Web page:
As Australians will know, we have a double dissolution federal election coming up on Saturday, 2 July 2016. A few months ago, I would have tipped that Labor had absolutely no chance of winning any federal election and of forming government for at least another three years. But things change quickly in politics, and the current government looks far less convincing than it should. So, I’m reading about Bill Shorten. I’m trying to get some sense of whether Labor has learned from its mistakes during the Rudd-Gillard-Rudd era. I’m trying to get some sense of the man who might be our prime minister after 2 July 2016. I’d recommend this book to anyone who is trying to decide best (or perhaps, least worst) options. It’s largely a job application, so while I don’t believe everything I read, I’m pleased to get some sense of who Bill Shorten is and what he stands for.
‘Who is Bill Shorten, and what does he stand for?’
In this book, which is part autobiography and part a statement of Labor’s platform, Bill Shorten sets out his application for Australia’s prime ministership. He mentions the influence of the Jesuit dictum – ‘To be men for others’ on his life, and also touches on the political assassinations of Kevin Rudd and Julia Gillard.
‘This book is my take on where Australia is right now, of our nation’s place in a changing world, and the direction in which I believe it should be headed.’
As Australians approaches a double dissolution federal election on 2 July 2016, the issue of leadership is critical. If Labor forms government after the election, then Bill Shorten will be the next prime minister of Australia. Not all that long ago, it seemed highly unlikely that Labor could be serious contenders to occupy the treasury benches for at least another parliamentary term. It may still be unlikely, but it’s a lot less unlikely than it was. And if the current government continues to stumble, well, it’s possible. And so, it’s important to know more about what the next potential federal Labor government might stand for, might look like. Especially given the debacle of the last Labor governments (Rudd-Gillard-Rudd).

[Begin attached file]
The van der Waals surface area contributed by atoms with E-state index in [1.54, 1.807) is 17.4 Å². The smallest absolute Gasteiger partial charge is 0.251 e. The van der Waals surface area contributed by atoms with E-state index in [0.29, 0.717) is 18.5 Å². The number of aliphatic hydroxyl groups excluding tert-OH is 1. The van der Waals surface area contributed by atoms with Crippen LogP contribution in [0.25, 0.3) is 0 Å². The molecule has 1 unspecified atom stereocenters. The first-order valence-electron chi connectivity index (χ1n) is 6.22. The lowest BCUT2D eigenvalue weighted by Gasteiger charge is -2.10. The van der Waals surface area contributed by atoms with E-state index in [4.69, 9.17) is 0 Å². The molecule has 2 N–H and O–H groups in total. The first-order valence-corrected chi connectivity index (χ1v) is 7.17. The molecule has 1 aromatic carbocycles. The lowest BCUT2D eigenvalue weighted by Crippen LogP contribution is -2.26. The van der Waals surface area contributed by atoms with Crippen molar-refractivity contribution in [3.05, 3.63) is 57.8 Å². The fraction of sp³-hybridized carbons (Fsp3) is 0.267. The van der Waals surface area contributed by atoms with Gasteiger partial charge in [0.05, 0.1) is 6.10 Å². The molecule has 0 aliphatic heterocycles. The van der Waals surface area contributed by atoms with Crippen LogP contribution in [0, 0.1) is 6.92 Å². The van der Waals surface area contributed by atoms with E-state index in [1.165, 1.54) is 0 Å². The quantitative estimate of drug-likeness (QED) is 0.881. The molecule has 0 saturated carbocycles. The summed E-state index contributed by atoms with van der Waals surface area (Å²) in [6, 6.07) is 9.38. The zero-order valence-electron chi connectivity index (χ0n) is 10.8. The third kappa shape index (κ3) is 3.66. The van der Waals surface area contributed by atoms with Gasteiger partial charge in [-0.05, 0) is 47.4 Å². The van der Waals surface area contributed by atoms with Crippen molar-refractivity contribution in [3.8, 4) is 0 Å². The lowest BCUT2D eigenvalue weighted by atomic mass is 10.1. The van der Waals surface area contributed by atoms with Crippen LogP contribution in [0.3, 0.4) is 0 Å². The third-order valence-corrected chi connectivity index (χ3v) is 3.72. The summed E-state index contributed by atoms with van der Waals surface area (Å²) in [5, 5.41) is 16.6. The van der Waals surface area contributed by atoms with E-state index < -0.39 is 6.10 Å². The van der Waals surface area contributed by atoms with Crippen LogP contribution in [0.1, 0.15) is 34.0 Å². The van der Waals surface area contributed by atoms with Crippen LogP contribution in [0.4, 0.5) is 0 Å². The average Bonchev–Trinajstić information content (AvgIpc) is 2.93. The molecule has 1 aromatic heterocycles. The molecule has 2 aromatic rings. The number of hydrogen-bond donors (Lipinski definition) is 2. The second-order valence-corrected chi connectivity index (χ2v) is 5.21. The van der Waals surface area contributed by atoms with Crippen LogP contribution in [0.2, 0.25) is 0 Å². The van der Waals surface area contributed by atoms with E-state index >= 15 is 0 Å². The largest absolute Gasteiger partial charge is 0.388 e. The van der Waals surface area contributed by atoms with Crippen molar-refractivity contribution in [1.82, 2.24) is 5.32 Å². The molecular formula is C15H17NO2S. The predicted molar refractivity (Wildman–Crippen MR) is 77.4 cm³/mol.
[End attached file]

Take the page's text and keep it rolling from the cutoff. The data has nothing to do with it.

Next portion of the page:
‘Australians have a right to know what a newly elected Labor government will mean for them, their families, communities, workplaces and businesses.’
Bill Shorten touches on his Labor upbringing, his experience as a lawyer and as a union organiser. He observes that institutions that played an important part in his own early life, such as the (Christian) church and the trade union movement seem less significant these days. Bill Shorten downplays his role in the Rudd and Gillard coups, especially in 2010, less so in 2013. While I’m not convinced, it is ancient political history now. He also states that: ‘The Labor Party is united.’ While I choose to read this as an aspirational statement, there’s no doubt that Bill Shorten has been a beneficiary of the Kevin Rudd initiated leadership changes.
In summary, Bill Shorten addresses a number of issues that have concerned Labor supporters, although there’s no joy for those seeking changes to asylum seeker policy. I’m left wondering, too, whether the factions of the Labor party are actually less dominant, or just appear to be so for the sake of presenting a more unified public front.
While this book will be of particular interest to Australian voters seeking to know more about Bill Shorten before deciding who to support in the forthcoming federal election, it will also be of value to those readers who are interested in political leadership, and the Labor Party. We don’t directly elect the prime minister in Australia, but increasingly we have presidential style election campaigns.
Note: My thanks to NetGalley and Melbourne University Publishing for providing me with an electronic copy of this book for review purposes.